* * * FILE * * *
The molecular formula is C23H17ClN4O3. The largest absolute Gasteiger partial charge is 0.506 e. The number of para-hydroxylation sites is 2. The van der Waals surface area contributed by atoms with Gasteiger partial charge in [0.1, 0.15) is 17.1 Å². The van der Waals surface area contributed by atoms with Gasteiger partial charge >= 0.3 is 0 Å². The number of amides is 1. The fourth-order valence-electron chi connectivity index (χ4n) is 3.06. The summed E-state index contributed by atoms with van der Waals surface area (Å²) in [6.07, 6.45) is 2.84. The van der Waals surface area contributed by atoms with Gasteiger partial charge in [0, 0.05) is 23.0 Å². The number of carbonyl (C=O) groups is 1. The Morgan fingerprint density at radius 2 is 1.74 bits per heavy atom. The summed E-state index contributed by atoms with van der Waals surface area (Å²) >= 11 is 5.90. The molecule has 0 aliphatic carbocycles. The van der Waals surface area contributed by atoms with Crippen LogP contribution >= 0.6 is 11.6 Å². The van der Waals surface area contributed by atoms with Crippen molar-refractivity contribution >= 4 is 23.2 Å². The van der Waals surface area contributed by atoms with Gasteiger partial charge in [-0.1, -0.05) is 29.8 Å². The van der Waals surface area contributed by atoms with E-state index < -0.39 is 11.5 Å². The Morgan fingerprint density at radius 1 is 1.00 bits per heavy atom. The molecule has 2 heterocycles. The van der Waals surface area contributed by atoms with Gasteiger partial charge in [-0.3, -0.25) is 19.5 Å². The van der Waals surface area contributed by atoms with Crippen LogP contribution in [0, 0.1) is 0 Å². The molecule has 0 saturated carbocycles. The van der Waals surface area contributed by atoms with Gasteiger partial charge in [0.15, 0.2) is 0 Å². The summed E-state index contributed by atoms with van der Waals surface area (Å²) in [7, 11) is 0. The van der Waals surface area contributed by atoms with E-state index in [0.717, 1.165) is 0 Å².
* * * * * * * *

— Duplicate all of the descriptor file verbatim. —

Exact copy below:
The molecular formula is C23H17ClN4O3. The largest absolute Gasteiger partial charge is 0.506 e. The number of para-hydroxylation sites is 2. The van der Waals surface area contributed by atoms with Gasteiger partial charge in [0.1, 0.15) is 17.1 Å². The van der Waals surface area contributed by atoms with Gasteiger partial charge >= 0.3 is 0 Å². The number of amides is 1. The fourth-order valence-electron chi connectivity index (χ4n) is 3.06. The summed E-state index contributed by atoms with van der Waals surface area (Å²) in [6.07, 6.45) is 2.84. The van der Waals surface area contributed by atoms with Gasteiger partial charge in [0, 0.05) is 23.0 Å². The number of carbonyl (C=O) groups is 1. The Morgan fingerprint density at radius 2 is 1.74 bits per heavy atom. The summed E-state index contributed by atoms with van der Waals surface area (Å²) >= 11 is 5.90. The molecule has 0 aliphatic carbocycles. The van der Waals surface area contributed by atoms with Crippen LogP contribution >= 0.6 is 11.6 Å². The van der Waals surface area contributed by atoms with Crippen molar-refractivity contribution >= 4 is 23.2 Å². The van der Waals surface area contributed by atoms with Gasteiger partial charge in [-0.1, -0.05) is 29.8 Å². The van der Waals surface area contributed by atoms with E-state index < -0.39 is 11.5 Å². The Morgan fingerprint density at radius 1 is 1.00 bits per heavy atom. The molecule has 2 heterocycles. The van der Waals surface area contributed by atoms with Gasteiger partial charge in [-0.3, -0.25) is 19.5 Å². The van der Waals surface area contributed by atoms with Crippen LogP contribution in [0, 0.1) is 0 Å². The molecule has 0 saturated carbocycles. The van der Waals surface area contributed by atoms with Gasteiger partial charge in [0.15, 0.2) is 0 Å². The summed E-state index contributed by atoms with van der Waals surface area (Å²) in [7, 11) is 0. The van der Waals surface area contributed by atoms with E-state index in [0.717, 1.165) is 0 Å².